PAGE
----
Lastly, Man on Wire could be used to teach the genres of expressionism and surrealism. Many of the reenactments are shot in an expressionistic style similar to the German expressionist films of the early 20th century (The Cabinet of Dr. Caligari, for example). The visual nature of film could help students better grasp the complex literary genres of expressionism and surrealism.
  • Conducting complex analysis of how two or more central ideas interact and build on one another (CC.11-12.R.I.2)
  • Understanding the development of themes and central ideas over the course of a text (CC.11-12.R.I.2)
  • Developing narratives using real and imagined experiences (CC.11-12.W.3)
  • Using digital media needs to enhance the understanding of evidence and reasoning and to add interest. (CC.11-12.SL.5)
Possible objections could arise due to some sexuality and nudity, and drug reference. One of the interviewees mentions smoking marijuana, which has no impact on the film besides comedic effect, and there is a shot of a man and a woman’s nude backsides, which lasts only a few seconds and can be easily fast forwarded past.
Man on Wire Rationale
Mad Hot Ballroom
Marilyn Agrelo
Adversity, Coming-of-age, Class relations and struggles, Urban settings, Taking risks
Catcher in the Rye
Any piece containing risk taking, class struggle, urban settings

Invisible Children Presents:
Innocent, the Story of A Night Commuter

Genocide, Hope, War, Bravery
Long Way Home
"Hotel Rwanda"
Any text that deals with children struggling to stay alive in times of prejudice and hardship
There may be some objections because this film is tied to the "Kony 2012" campaign, which didn't tell the whole truth. This film though doesn't go into detail about Kony though, it focuses on the young boy, Innocent, and what he must do to stay alive. Some of the images in the film and the background story of the film may be hard for some students, so it would be important to warn them. The film is short, only about 10 minutes long.

The Mean World Syndrome
Jeremy Earp
Violence, Media, Fear, Racism, Immigration
This film could be used in collaboration with the Hunger Games Trilogy making connections to overcoming fear, racism, and violence, as well as showing how the media can distort our perception. The Lighting Thief can be used to make connections to fear and violence. Don Quixote could also be used with this documentary, as Don Quixote sets out to become after reading many romances. This would demonstrate how literature can also distort reality in the same ways that media often does.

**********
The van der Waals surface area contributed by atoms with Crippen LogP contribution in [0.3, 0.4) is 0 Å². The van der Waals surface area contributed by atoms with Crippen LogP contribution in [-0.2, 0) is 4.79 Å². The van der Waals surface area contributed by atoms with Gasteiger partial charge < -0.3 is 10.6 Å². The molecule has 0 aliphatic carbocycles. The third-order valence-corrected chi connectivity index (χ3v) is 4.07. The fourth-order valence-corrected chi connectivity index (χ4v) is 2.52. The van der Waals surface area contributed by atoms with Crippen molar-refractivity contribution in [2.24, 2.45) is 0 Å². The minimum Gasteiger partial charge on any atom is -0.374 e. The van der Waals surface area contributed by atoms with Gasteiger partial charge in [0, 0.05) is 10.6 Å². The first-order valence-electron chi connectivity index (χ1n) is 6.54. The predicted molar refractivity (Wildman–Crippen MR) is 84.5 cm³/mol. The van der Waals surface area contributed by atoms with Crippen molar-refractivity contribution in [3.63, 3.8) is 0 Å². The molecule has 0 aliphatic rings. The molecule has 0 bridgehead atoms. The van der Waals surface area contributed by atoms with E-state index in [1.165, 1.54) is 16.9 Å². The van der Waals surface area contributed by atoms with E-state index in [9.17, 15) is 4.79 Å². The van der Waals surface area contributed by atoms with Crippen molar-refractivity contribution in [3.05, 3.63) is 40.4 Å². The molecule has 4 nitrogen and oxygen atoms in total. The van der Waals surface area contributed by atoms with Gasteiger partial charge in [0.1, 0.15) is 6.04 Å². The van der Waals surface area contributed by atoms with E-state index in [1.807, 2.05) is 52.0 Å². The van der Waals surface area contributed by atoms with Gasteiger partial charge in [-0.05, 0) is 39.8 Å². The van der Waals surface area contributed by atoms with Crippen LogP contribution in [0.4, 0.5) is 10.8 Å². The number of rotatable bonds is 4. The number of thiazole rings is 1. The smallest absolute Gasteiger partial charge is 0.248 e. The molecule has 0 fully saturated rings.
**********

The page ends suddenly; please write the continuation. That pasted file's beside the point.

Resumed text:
This film contains violent and often graphic clips from movies and television. The issue of race is also addressed including one graphic scene of a Latino harassed regarding immigration laws

Michael Moore
Government manipulation/control, the concept of the greatest good for the greatest number, exposure of social injustice, socialism, propaganda, capitalism, class division, and the rights of mankind
This documentary could be paired with novels such as Animal Farm, The Jungle, and Fahrenheit 451. Nonfiction texts such as political speeches, advertisements, or current event pieces could be used as parallel texts. The speeches of Martin Luther King Jr. and President Barack Obama would prove particularly effective.
Brief, strong language. The film opens with a man stitching an open wound on his leg. The behind of a man is visible as he is given an injection by a doctor. The film also discusses sensitive issues regarding 9/11. Volunteers discuss finding bodies in the wreckage.

The Weather Underground
Sam Green & Bill Siegel
A group of University students use whatever mean necessary to voice their opposition to The Vietnam War and the civil rights violations done to minorities
The novels Things they Carry, On the Road, and Wednesday's War would connect beautifully with the film. Dr. Martin Luther King Jr.'s speech against The Vietnam War is pretty eye-opening. Throughout the film, genocide is often mentioned, the film Devil on Horseback is a modern view on the genocide occurring in Sudan.
The film is of adult themes and would not be appropriate to show to students under eighteen. The film uses adult language, brief nudity, and violence.

Jeffrey Blitz
The commonality between all people despite the obvious differences,
The American Dream
Point of view,
Creating plot through editing
No objections; it's perfect for school use